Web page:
A House Divided

Title: A House Divided
Release Date: November 11, 2010
Pages: 340
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Keith Lafleur thinks he’s cut the deal of a lifetime. The huge old, two-story house is his for the taking as long as he can move it to a new location. It’s too big to move as is, but Lafleur’s solution is simple: cut it in half. He has no idea, though, that by splitting the house he’ll be dividing a family, a family long dead, a family that still exists in the house . . .

Angelica Batiste is a young, mentally challenged woman with a unique gift. Her mind, no more advanced than a ten-year-old child’s, sees things before they happen. Not only does she see them, she draws them with extraordinary perfection.

When Angelica moves into part of an old, two-story house with her cousin and a friend, her gift suddenly turns into a terrifying power she can not control. The house feeds it. The house needs it. And only death can make it stop.


The idea for A House Divided came to me when a friend showed me the house he grew up in. He claimed it was haunted, and although I was fascinated with his story, I was more enthralled with the fact that the house was only half of its original structure. I sought out the other half of the house, which was occupied by a single mother and two children, and learned that they were experiencing even more paranormal activity than was claimed by my friend.

Even better than investigating the house that was indeed divided, was researching more of the old Couir de Mardi Gras traditions in the small rural towns near my home. I’d known about the horseback riding Mardi Gras, but had never had the opportunity to attend one. What a blast that was!


“LeBlanc’s prose is a flying leap into the labyrinth of madness. Her images are unforgettable.”

Louisiana Libraries Magazine

“A powerful, gripping read.”
Who Dunnit


For two straight days, Morgan Devillier roamed the halls of her two-story home, clutching a bloodstained towel. The blood belonged to her baby. The towel to Crowley General, where they’d scraped the child from her womb. “A miscarriage,” the doctor had said, and for a while, Morgan believed him. She suspected shock could do that to a person. Keep their mind locked in space, unable to think.

The whole time she’d rested in that hospital bed, the only thing she focused on was the month and year stenciled in black letters on the calendar that hung near the foot of her bed. One of the nurses had flipped over the page not long after settling her in, all the while jabbering about it being the first of the month. The picture showcased at the top of the calendar didn’t capture Morgan’s attention. She didn’t care about snow-covered mountains. But the month and year, she’d never forget.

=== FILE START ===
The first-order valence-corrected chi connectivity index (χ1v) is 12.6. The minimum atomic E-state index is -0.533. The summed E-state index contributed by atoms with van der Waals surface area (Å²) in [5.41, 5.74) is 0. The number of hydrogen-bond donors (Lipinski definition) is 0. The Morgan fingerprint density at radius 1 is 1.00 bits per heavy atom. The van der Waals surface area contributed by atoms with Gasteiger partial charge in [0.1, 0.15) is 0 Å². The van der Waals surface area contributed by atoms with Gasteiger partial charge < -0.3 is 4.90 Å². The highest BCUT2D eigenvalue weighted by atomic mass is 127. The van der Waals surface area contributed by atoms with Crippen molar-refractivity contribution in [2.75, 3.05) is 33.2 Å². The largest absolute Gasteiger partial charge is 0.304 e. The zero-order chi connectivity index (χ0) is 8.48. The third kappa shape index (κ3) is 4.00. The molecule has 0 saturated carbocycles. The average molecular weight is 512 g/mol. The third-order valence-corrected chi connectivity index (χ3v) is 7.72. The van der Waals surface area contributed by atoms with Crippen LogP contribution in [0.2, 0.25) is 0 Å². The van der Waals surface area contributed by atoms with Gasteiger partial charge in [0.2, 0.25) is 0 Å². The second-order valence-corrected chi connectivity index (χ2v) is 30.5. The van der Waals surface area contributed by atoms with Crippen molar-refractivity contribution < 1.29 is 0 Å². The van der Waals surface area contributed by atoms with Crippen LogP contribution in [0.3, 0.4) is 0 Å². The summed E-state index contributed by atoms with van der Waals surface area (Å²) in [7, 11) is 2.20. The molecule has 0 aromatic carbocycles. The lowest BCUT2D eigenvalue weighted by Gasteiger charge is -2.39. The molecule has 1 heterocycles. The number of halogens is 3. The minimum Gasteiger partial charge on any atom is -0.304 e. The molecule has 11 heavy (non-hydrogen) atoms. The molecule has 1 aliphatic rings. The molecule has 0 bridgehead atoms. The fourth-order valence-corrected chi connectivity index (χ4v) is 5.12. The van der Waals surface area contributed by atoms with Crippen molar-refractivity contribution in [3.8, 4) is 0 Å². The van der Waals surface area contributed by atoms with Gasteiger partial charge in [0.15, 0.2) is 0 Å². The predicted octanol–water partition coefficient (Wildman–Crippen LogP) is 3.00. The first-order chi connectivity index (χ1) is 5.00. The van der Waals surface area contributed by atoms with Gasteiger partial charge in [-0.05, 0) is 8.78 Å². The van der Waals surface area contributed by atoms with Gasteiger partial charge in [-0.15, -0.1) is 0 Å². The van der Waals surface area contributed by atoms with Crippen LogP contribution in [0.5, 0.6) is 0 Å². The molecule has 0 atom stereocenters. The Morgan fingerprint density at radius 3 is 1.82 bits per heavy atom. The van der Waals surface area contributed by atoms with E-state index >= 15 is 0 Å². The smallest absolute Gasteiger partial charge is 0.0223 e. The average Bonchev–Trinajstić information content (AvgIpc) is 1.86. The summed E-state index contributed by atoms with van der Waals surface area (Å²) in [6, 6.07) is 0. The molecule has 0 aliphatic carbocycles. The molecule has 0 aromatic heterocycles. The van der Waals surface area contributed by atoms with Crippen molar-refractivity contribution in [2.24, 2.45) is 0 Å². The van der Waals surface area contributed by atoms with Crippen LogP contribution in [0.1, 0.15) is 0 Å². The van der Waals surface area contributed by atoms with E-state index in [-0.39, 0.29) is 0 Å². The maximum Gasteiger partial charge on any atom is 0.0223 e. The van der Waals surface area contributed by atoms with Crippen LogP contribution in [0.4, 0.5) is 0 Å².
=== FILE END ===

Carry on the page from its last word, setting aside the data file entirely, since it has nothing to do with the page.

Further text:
Wasn’t that supposed to be the month of Valentines and candy? Of love and romance? Not now. Not here. Not for her.

Too many questions came and went without answers for Morgan, the two most important being: Why her? Why this child?

It wasn’t until two days ago, while waiting for her discharge papers, that God shed some light on her confusion. He’d brought the answer by way of a preacher, who’d stopped by to wish the patients in Ward 16 a speedy recover and to say a healing prayer or two. Morgan didn’t even remember the man’s name, but she kept the small bible he offered her.

She didn’t open the book until he left the room, and the revelations that soon came to her felt like cool, spring water to a woman dying of thirst. She wept with understanding as she read scripture after scripture, feeling the very hand of God soothe her ruptured heart.

The hardest truth to swallow was one Morgan should have suspected for some time. Joseph, her husband, bore the responsibility for the loss of their baby. He was an adulterous drunk, a bigot, a liar, and a blatant hypocrite, who genuflected before the main alter in St. Anthony’s Catholic Church every Sunday. A virtual house divided against itself, Joseph was destined to fall. The first brick had already tumbled away, as evidenced by her empty womb. She should have known, should have suspected an adversity of this magnitude would occur, for a person can only spit in God’s face so many times before He spits back.

Morgan carried that knowledge home, that and the sense that she too might bear some responsibility for this staggering ill fortune. Had she been a more attentive wife, a stronger prayer warrior, Joseph might not have strayed, and God might have shown them mercy. But she hadn’t been attentive or prayerful. Instead, she’d whined and complained, screamed and threatened, always trying to get Joseph to notice her, even if only in a negative light.
It was too late for prayer now. God’s wrath lay upon them, and Morgan remained convinced that the loss of her child signaled only the beginning. There would be no hope for her four remaining children, for Joseph’s sins would follow them forever. The bible passage she’d been repeating to herself over the last forty-eight hours attested to that fact.

“The iniquity of the fathers would visit their children unto the third and fourth generation.”
Morgan refused to let that happen. No longer would she be slothful. She’d already lost one child, she wasn’t about to lose the other four to damnation.

Copyright 2006-2008 Deborah LeBlanc